Talking with Liverano & Liverano
Liverano & Liverano, one of Florence's finest tailoring houses, is guiding a new generation of young men interested in their masculine and elegant silhouette.
Florentine tailoring house Liverano & Liverano has undergone a shift of sorts. While Antonio Liverano still oversees all aspects of the business from his atelier in Italy, he has, in recent years, entrusted Takahiro Osaki and Qemal Selimi with the responsibility of handling clients abroad. Under their watchful eyes, the duo have witnessed a change in the type of customers drawn to the company’s sharply cut suits.
“Compared to 13 years ago when I first started working here, the biggest difference is that we now get a lot of overseas customers,” explains Osaki. “Back then, we had a lot of Italian clients in their fifties, sixties, and seventies. But now they come from abroad and are also a lot younger – the average age is around 45.”
Perhaps this trend has to do with the way Antonio approaches his customers. Rather than target a specific clientele, he encourages his team to engage and talk with everyone who enters their shop. While some may not buy a suit from them immediately, the shop staff still spends time talking, teaching, and educating their clients. This approach helps to establish a relationship, and when the time comes many eventually decide to invest in a Liverano & Liverano suit.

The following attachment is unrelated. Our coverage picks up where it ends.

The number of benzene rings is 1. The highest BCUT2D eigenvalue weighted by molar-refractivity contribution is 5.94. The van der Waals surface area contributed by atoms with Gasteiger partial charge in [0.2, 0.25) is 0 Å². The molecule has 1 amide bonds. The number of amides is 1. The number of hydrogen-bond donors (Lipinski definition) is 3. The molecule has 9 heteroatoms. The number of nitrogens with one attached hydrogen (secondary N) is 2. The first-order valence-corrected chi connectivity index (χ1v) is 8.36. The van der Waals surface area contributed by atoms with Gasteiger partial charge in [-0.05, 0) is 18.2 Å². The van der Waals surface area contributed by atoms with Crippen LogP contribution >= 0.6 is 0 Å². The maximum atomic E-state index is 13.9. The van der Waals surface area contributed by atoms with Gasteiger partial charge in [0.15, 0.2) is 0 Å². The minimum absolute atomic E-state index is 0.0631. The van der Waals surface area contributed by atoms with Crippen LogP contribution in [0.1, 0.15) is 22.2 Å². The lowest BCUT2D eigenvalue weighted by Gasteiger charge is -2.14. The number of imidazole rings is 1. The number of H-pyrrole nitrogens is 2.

Osaki explains the signature features of the company’s suit: “the tailoring style of Liverano & Liverano follows Florentine traditions. The front features a two or three button closure. The shoulder is soft and a little extended and most of the times does not feature any shoulder padding. The arm sleeves are also engineered to be roomier, which provides ease of movement and comfort.”
“In addition, the company’s suits features two darts, which are located below the sleeve. Conventional suits feature two more darts, usually found in the front chest area. However, we remove these in order to achieve a clean, seamless front. Instead, a hot iron and skillful handwork is employed to create the same fitted and sculpted effect.”
Those attending a Liverano & Liverano trunkshow at The Armoury will be greeted by Osaki and Selimi, who are happy to guide and advise during every step of the suit making process. After discussing the intended occasion and usage of the suit, the duo will suggest five or six different fabric swatches. Materials hail from Italian, British, and Scottish mills and are sometimes, one-offs. The goal, by providing a handful of options, is not so much to restrict but to provide choices to customers based on the duo’s expertise.
The garment is then constructed back in the Florentine workshop, with two client fittings and a final fitting. Osaki and Selimi are present during all sessions, ensuring that clients experience the same level of personal attention and quality as a trip to their shop in Florence.
The process is laborious and time consuming. For first time customers, a suit takes up to one year from start to finish. However, from then on, subsequent orders take six months to complete. All details are considered to create a garment that, like the legacy of the Liverano brothers, will undoubtedly stand the test of time.